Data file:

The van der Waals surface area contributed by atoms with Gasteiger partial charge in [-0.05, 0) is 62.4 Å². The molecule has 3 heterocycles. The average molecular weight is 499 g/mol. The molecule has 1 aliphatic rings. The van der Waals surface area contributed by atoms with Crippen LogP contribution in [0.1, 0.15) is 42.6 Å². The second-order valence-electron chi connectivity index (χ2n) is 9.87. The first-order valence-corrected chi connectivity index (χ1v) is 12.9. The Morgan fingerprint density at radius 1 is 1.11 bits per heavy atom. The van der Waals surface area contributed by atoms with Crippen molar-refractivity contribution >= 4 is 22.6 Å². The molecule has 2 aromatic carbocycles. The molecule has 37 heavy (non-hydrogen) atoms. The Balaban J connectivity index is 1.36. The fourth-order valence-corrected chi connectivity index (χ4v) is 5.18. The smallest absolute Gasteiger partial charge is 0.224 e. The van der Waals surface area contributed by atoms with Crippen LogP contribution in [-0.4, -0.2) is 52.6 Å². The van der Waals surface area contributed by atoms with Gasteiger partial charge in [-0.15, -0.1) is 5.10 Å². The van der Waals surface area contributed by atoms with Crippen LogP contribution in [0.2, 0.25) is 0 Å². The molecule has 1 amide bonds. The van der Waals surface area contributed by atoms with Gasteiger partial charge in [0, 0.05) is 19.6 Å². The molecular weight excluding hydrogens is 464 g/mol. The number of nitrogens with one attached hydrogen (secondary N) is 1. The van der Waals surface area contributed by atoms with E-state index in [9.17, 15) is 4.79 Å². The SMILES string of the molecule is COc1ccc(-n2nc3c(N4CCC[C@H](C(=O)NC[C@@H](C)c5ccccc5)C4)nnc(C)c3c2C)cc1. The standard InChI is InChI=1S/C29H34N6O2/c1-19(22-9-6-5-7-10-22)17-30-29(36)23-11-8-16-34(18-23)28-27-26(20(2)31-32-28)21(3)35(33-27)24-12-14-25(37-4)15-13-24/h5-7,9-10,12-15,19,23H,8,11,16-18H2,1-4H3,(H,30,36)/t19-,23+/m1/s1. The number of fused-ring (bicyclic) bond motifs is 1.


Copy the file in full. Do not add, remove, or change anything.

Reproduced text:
The van der Waals surface area contributed by atoms with Gasteiger partial charge in [-0.05, 0) is 62.4 Å². The molecule has 3 heterocycles. The average molecular weight is 499 g/mol. The molecule has 1 aliphatic rings. The van der Waals surface area contributed by atoms with Crippen LogP contribution in [0.1, 0.15) is 42.6 Å². The second-order valence-electron chi connectivity index (χ2n) is 9.87. The first-order valence-corrected chi connectivity index (χ1v) is 12.9. The Morgan fingerprint density at radius 1 is 1.11 bits per heavy atom. The van der Waals surface area contributed by atoms with Crippen molar-refractivity contribution >= 4 is 22.6 Å². The molecule has 2 aromatic carbocycles. The molecule has 37 heavy (non-hydrogen) atoms. The Balaban J connectivity index is 1.36. The fourth-order valence-corrected chi connectivity index (χ4v) is 5.18. The smallest absolute Gasteiger partial charge is 0.224 e. The van der Waals surface area contributed by atoms with Crippen LogP contribution in [-0.4, -0.2) is 52.6 Å². The van der Waals surface area contributed by atoms with Gasteiger partial charge in [-0.15, -0.1) is 5.10 Å². The van der Waals surface area contributed by atoms with Crippen LogP contribution in [0.2, 0.25) is 0 Å². The molecule has 1 amide bonds. The van der Waals surface area contributed by atoms with Gasteiger partial charge in [0, 0.05) is 19.6 Å². The molecular weight excluding hydrogens is 464 g/mol. The number of nitrogens with one attached hydrogen (secondary N) is 1. The van der Waals surface area contributed by atoms with E-state index in [9.17, 15) is 4.79 Å². The SMILES string of the molecule is COc1ccc(-n2nc3c(N4CCC[C@H](C(=O)NC[C@@H](C)c5ccccc5)C4)nnc(C)c3c2C)cc1. The standard InChI is InChI=1S/C29H34N6O2/c1-19(22-9-6-5-7-10-22)17-30-29(36)23-11-8-16-34(18-23)28-27-26(20(2)31-32-28)21(3)35(33-27)24-12-14-25(37-4)15-13-24/h5-7,9-10,12-15,19,23H,8,11,16-18H2,1-4H3,(H,30,36)/t19-,23+/m1/s1. The number of fused-ring (bicyclic) bond motifs is 1.